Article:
There are many reasons for my love of October. The enthusiasm of Halloween festivities. The sweet, changing energy. The celebration of National Indigenous Peoples Day and World Mental Health Day and National Coming Out Day, the love and recognition and conversation that come with them.
But my love for October reached new heights when I recently learned that October also celebrates Filipino-American History Month, a month for the recognition of history and the embracing of heritage. (Below are photos from when I visited the Philippines in December of 2016. The landscape photo was taken on my film camera!)
On October 7th, I half-danced out of my 11 a.m. RnM rehearsal and rode the train to smooth tunes and a Filipino event at Reading Terminal Market. Among Reading Terminal’s local haunts and vibrant tourists were vendors featuring Filipino delicacies, cooking demos by renowned Filipino chefs, and screenings of short films about Filipino food movements. Even for a local Philadelphian, Reading Terminal is hard to navigate on a lovely autumn Saturday amidst lunch rush and the dizzying similarity of neon lights. I easily surrendered my plan, and myself, to the chaos and the language-sounds of home.
I explored artlessly. I stood in line for ube cupcakes and shared my resignation with fellow Filipinos who were near me in line. I happened upon packaged snacks and was recognized by other Mawrters, who exchanged names and vague familiarity and ideas for what to bring home to loved ones. I bought ube puffs for my mama and mango slices for myself and tried my chance at a demo sample of chicken adobo and lumpia, flavors of every staple Filipino meal. I missed the film screening, missed my train, and found lovely, Filipina friends from Bryn Mawr with whom I’d spent a day when I was in the Philippines last winter. We rode the train back to campus in cozy silence. I felt loved.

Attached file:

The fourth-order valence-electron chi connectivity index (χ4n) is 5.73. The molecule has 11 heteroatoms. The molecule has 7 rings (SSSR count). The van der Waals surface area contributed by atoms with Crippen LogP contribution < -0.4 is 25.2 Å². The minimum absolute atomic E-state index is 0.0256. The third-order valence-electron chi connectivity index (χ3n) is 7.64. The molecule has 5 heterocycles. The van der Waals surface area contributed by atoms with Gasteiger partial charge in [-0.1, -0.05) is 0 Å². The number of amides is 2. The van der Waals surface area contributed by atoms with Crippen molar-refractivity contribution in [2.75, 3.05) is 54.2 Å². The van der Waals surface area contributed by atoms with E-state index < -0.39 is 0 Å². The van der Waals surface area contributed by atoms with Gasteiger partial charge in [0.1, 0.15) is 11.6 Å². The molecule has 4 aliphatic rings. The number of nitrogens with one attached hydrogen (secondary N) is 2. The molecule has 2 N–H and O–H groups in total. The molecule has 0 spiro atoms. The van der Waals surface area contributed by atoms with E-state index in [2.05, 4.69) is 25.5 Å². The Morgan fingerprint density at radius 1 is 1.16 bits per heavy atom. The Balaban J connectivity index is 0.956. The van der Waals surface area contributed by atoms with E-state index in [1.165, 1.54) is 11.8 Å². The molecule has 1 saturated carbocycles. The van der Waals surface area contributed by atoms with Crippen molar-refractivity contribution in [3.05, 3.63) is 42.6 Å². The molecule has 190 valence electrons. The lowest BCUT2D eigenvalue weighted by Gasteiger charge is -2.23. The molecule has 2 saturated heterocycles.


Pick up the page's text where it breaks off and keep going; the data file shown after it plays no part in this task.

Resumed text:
I returned to my room and promptly found the film online, one detailing the blooming Filipino food movement in LA and I watched it while enjoying my mango slices. I hold a lot of mixed emotions in my heart about my Filipino heritage, as entangled and complex as my mixed-race identity: love, pride, age-old shame buried deep underneath the sweetness. One thing I noticed at Reading Terminal Market was that the people I encountered, Filipino or not, shared heartfelt stories about Filipino fiancées, or Filipino workers at local establishments, or embodied experiences of compassion that feels characteristic at times. My mama always expressed that Filipinos are passionate. That, more than anything, was an element I found in the people I was exposed to and the food I was served, made with love.
Fortunately for my nostalgia my mom bought our tickets back to the Philippines for this upcoming May, and in honor of the news, my return home for fall break, and the continued embracing of my heritage past October, here are recipes of some of my favorite Filipino desserts that I share with you all, with love.
Maruya: saba banana fritters sprinkled with sugar / street food & popular for merienda!
Leche Flan: rich custard made with sweetened condensed milk & topped with caramel